A full-dome, fish-eye image of the Gemini Telescope in Hawaii, photographed byPatrick Durrell, YSU associate professor of Astronomy and director of the YSU Ward Beecher Planetarium. The photo was part of an earlier collaboration with CosmoQuest. (Image courtesy of YSU)
Youngstown State University’s Ward Beecher Planetarium will receive $650,000 in funding via a NASA cooperative agreement to support the development of full-dome video and 3D animation materials that will be distributed for free to planetaria across the globe.
“YSU and the staff of the planetarium are thrilled and honored to be a part of this project that will help educate and entertain people worldwide,” said Patrick Durrell, YSU associate professor of astronomy and director of the planetarium. “Our participation in this project is a clear indication of the Ward Beecher Planetarium’s national reputation as a respected and notable science facility.”
The YSU funding is part of an $11.5 million, five-year NASA Cooperative Agreement with Southern Illinois University Edwardsville. SIUE will expand its citizen science and educational activities through CosmoQuest, an online virtual research facility inviting the world to join in exploring our Universe. CosmoQuest is led by project director Dr. Pamela Gay, assistant research professor in the SIUE Center for STEM Research, Education and Outreach. It brings together scientists, educators, and software developers from eight collaborating institutions and numerous additional partners.
CosmoQuest launched in 2012 as a second generation citizen science site designed to bring the public the kinds of opportunities often only found in brick and mortar universities. Programs ranging from science projects to science classes, and from planetarium shows to online seminars have been brought to life in CosmoQuest’s virtual hallways.
Beyond science, CosmoQuest will leverage its online presence to provide planetariums and Science on the Sphere™ facilities new, creative commons licensed content that they can use and remix. Called “Projected Science,” this collaboration with YSU and Lawrence Hall of Science (LHS) will create an online repository of data visualizations. “The central goal of CosmoQuest is to bring science to the people, and to get them involved,” Durrell said. “One of the best ways to do that is through the many planetaria throughout the world.”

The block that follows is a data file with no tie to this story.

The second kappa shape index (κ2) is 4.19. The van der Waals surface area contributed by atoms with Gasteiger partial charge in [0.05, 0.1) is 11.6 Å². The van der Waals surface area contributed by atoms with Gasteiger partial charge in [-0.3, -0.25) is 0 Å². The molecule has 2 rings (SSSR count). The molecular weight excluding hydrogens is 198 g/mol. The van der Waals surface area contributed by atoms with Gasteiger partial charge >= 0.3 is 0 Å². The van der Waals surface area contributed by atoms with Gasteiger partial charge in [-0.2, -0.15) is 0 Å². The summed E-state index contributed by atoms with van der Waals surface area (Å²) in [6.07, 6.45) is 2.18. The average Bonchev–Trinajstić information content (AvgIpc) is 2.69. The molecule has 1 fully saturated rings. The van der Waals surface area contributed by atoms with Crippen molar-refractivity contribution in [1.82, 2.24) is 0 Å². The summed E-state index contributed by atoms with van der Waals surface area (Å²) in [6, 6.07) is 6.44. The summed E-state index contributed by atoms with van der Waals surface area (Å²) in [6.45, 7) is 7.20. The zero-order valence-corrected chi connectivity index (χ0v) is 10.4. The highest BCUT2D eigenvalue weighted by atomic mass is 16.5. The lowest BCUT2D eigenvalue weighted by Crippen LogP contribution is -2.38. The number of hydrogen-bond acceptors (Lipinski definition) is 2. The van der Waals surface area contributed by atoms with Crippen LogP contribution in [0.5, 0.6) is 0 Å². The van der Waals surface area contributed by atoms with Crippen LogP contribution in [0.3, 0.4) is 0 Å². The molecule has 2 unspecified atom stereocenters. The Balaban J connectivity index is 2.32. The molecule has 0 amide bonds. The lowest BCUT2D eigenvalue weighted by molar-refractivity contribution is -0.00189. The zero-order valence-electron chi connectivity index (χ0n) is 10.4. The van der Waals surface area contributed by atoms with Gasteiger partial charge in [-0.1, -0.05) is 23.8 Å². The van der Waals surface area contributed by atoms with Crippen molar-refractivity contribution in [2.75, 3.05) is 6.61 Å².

YSU’s association with CosmoQuest dates to 2012 when the Ward Beecher Planetarium produced its first full-dome planetarium movie called “Cosmic Castaways.” The following year, the planetarium partnered with CosmoQuest to make available full-dome images of telescopes on the summit of Maunakea free-of-charge (as part of a creative commons license) to other planetaria across the world.
The NASA award is a continuation and expansion of that work, Durrell said. Ward Beecher will now produce videos and images chronicling “citizen science” projects that will be developed by members of the CosmoQuest team, which also includes Planetarium engineer Curt Spivey.
“With this funding, CosmoQuest will be able to grow from a seedling full of potential, into a mighty tree that supports science and learning opportunities,” says project principal investigator Gay. “We are bringing new partners with added expertise, and we couldn’t be prouder of this team.”
With the funding, YSU plans to hire a content designer to create the videos and images, as well as a student to assist, Durrell said. The funds also will be used to upgrade the planetarium’s computing facilities and to purchase a new high-resolution full-dome video camera system.
Other organizations involved in the grant include the Astronomical Society of the Pacific, InsightSTEM, Interface Guru, Lawrence Hall of Science, Johnson Space Center, McREL International, the Planetary Science Institute, and McDonald Observatory.
For more information, visit www.CosmoQuest.org.
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